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Greenpeace boards ship carrying PCB toxic waste.

Toxic trade

Greenpeace has documented hundreds of cases where developed countries have traded or transferred toxic waste problems to developing countries.

Instead of receiving clean technologies, too often developing countries receive toxic waste, products and technologies.

Currently the main focus of our work on toxic trade is stopping the dumping of dirty ships in Asia for shipbreaking.

This type of trade is immoral and environmentally destructive to the receiving countries and their people. It also prevents developed countries from investing in real solutions to pollution, and developing future markets in more appropriate technologies or products.

The most blatant offence has been the export of toxic wastes from developed to developing countries. Greenpeace has sought a ban on this type of toxic trade and achieved it through an international treaty called the Basel Convention.

The convention came into force in 1992 but it was a weak treaty. In 1994, a unique coalition of developing countries, and some from eastern and western Europe along with Greenpeace, managed to pass by consensus what has come to be known as the Basel Ban.

This became law in 1998 and banned waste transfer to developing countries. Greenpeace is now campaigning to:

· Prevent governments and companies circumventing the ban by practices such as ship breaking;

· Promote clean production;

· Halt the production and trade of toxic products such as the UN Environmental Programme list of the dirty dozen (the 12 most toxic persistent pollutants); and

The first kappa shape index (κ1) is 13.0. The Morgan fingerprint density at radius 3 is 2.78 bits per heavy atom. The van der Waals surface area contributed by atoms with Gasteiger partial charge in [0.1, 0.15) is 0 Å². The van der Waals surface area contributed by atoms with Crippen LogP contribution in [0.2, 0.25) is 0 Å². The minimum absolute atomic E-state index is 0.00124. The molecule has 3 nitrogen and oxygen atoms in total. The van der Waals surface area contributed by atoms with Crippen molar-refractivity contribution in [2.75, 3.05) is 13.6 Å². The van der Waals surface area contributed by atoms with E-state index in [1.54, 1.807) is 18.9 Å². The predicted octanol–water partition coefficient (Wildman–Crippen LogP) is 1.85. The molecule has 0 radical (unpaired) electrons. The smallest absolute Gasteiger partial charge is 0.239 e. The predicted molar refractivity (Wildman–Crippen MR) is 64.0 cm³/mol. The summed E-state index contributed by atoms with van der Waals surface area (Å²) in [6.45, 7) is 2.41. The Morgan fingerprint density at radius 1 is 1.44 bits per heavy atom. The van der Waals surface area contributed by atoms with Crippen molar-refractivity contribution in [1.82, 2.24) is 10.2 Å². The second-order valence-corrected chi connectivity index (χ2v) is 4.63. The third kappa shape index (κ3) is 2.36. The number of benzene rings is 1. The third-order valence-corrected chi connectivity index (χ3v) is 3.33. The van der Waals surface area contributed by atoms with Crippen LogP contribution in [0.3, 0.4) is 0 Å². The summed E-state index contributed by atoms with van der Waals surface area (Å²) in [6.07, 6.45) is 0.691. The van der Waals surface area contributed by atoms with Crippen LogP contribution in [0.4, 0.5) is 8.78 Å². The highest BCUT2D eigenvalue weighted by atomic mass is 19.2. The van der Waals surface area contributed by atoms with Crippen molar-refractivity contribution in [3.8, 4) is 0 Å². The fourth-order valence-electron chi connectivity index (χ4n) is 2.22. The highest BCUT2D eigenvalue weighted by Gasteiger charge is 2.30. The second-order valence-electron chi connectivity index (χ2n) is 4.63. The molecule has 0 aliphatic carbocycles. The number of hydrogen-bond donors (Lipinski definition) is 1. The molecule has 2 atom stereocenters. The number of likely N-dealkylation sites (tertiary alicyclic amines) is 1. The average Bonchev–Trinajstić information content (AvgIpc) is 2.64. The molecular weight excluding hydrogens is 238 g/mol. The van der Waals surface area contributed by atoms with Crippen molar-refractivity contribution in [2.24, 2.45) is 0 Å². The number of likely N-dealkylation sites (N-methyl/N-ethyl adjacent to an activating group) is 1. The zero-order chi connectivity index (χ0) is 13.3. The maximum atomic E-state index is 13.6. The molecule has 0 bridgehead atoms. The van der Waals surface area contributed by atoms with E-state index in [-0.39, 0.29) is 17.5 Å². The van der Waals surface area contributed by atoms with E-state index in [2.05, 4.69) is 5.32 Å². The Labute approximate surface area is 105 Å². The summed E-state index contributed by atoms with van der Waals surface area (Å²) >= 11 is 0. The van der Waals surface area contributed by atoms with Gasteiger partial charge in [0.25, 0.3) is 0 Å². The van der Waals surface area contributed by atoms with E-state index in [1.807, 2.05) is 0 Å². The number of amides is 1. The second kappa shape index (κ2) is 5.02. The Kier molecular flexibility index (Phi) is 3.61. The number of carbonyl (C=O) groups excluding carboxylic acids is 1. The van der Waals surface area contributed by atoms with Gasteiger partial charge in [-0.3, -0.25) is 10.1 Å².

· Stop toxic technologies such as incineration.

The latest updates

 

The latest World Nuclear Industry Status Report: more bad news for nuclear power,...

Blog entry by Justin McKeating | 30 July, 2014 8 comments

"The nuclear share in the world’s power generation declined steadily from a historic peak of 17.6 percent in 1996 to 10.8 percent in 2013."  The sun is setting on nuclear power This year’s numbers for the nuclear industry are...

Cargill's palm oil commitment

Blog entry by Joao Talocchi | 30 July, 2014

Cargill, the largest importer of palm oil into the United States, one of the world's largest commodities traders and a palm oil producer itself, made a pledge to break the link between its palm oil and deforestation, peat destruction...

Rainbow Warrior in Venice

Image | 28 July, 2014 at 16:55

The Greenpeace ship, Rainbow Warrior, sails past Venice and the Piazza San Marco bearing the message "Save the Climate, There is no Planet B". Venice is one of the low-lying cities identified by scientists to be under severe threat from sea level...

Venice is at the heart of climate change debate

Blog entry by Luca Iacoboni | 28 July, 2014 1 comment

Today we are in Venice with the Rainbow Warrior. Venice – which is already fighting sea level rise – is a city which is extremely threatened by climate change. For the people who live there and the millions who visit every year, we...

Gil Scott-Heron's anti-nuclear song speaks to us across 40 years

Blog entry by Justin McKeating | 28 July, 2014 1 comment

There aren't many songs about nuclear power, but a very fine one by Gil Scott-Heron shows us things never change. As we've discussed many times on the Nuclear Reaction blog, one of the defining characteristics of the nuclear...

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